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       *Columbia FDI Perspectives*
Perspectives on topical foreign direct investment issues
No. 147   May 11, 2015
Editor-in-Chief: Karl P. Sauvant ([log in to unmask])
Managing Editor: Adrian P. Torres ([log in to unmask])
       *An appellate body for international investment disputes: How
appealing is it?*
Joachim Karl* <#14d43d6605b72f1a__edn1>

The debate about a reform of the international investment agreement (IIA)
regime is gaining momentum.[1] <#14d43d6605b72f1a__edn2> One suggestion
currently being discussed is the establishment of an appellate body for
investor-state dispute settlement (ISDS) cases, as a means to review first
instance awards, thereby enhancing the coherence and predictability of
jurisprudence and contributing to legal security.[2]
<#14d43d6605b72f1a__edn3> However, more discussion is needed on how such a
body could be set up, and to what extent it could achieve its purpose.

One option is to establish a standing appellate body as exists for trade
disputes under World Trade Organization (WTO) rules.[3]
<#14d43d6605b72f1a__edn4> The second is an ad hoc appellate body, following
the example of the International Centre for Settlement of Investment
Dispute (ICSID) regarding the annulment of arbitral awards. Either type of
appellate body would not only have the right to annul awards, but also to
amend them.

The first option implies the establishment of a new multilateral
institution or the opening up of the WTO dispute-settlement system to ISDS;
both ideas lack political support and are therefore unrealistic; however, a
permanent court could be an option at the bilateral or regional level.

The second option means that an appellate body would convene only as need
arises in relation to a specific dispute. Contrary to a standing appellate
body, members of an ad hoc appellate body would vary from case-to-case.[4]
<#14d43d6605b72f1a__edn5> While a hierarchical structure would be missing,
the supremacy of the appellate body could be secured through other means.[5]

Such a body could be set up multilaterally, e.g., by an amendment to the
existing ICSID Convention[6] <#14d43d6605b72f1a__edn7> or the UNCITRAL
Arbitration Rules, as suggested in a recent *Perspective*,[7]
<#14d43d6605b72f1a__edn8> or in bilateral or regional investment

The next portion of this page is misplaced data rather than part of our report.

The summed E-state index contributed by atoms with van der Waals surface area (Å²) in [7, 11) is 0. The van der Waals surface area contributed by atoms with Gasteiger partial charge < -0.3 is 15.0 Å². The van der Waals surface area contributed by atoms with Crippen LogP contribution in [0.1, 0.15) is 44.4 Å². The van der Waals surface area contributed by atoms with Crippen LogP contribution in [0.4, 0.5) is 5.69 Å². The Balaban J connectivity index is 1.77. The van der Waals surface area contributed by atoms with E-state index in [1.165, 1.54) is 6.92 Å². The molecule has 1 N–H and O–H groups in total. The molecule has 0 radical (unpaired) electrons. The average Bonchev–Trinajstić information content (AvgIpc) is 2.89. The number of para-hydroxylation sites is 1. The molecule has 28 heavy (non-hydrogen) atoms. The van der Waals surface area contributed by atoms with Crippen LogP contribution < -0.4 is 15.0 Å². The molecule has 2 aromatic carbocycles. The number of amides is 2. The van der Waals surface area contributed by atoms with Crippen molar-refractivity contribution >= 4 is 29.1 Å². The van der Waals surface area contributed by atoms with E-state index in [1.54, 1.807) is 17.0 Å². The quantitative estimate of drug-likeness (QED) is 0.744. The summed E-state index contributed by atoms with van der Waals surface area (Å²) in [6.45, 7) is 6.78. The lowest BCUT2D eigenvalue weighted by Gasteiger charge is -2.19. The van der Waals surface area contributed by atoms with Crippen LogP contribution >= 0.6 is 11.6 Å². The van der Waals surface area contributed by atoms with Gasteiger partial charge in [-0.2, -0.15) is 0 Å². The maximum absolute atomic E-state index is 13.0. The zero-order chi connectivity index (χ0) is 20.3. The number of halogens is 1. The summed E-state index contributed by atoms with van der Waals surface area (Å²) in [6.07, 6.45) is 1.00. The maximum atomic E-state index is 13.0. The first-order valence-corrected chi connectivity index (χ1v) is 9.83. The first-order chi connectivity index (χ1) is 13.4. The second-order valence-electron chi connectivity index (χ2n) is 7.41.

agreements. While amending existing multilateral conventions would be
extremely difficult, the second alternative would be easier to realize,
especially with regard to future IIAs.

Matters look different with regard to the more than 3,200 existing IIAs. At
the all-time peak of IIA-making in the mid-1990s, approximately 200
treaties were negotiated per year. At that rate, it would take at least 16
years to incorporate an appellate body into all these treaties, but this
may still be an optimistic scenario given the high complexity of today's
IIA negotiations. In the end, an amendment to the ICSID Convention or the
UNCITRAL Arbitration Rules - if successful - may be more efficient. Without
embarking on one of these two reform paths, the introduction of an
appellate body in new IIAs would remain piecemeal.

Certainly, a serious shortcoming of an ad hoc appellate body - independent
of whether it is based on a bilateral, regional or multilateral treaty - is
its limited ability to promote coherence in treaty interpretation.[8]
<#14d43d6605b72f1a__edn9> Since none of these tribunals would have
supremacy over the others, there would be a considerable risk that
different ad hoc appellate bodies would decide the same legal issue
differently, thus perpetuating a common drawback in current arbitration
practice. This risk would exist both with regard to a consistent
interpretation of one and the same IIA, and in respect of similar IIA
provisions deriving from different treaties.

In conclusion, it appears that inclusion into future IIAs would be the
fastest way toward an appellate body in ISDS.[9] <#14d43d6605b72f1a__edn10>
An ad hoc tribunal could review decisions of the first instance and thereby
address a major concern of critics of the existing arbitration system.
However, for promoting the equally important objective of coherence and
predictability in international arbitration practice, it would need a
permanent appellate body with broad jurisdiction over the existing IIA

* <#14d43d6605b72f1a__ednref1> Joachim Karl ([log in to unmask]) is
Chief of the Policy Research Section in UNCTAD’s Division on Investment and
Enterprise, Geneva. The author is grateful to Ucheora Onwuamaegbu, Antonio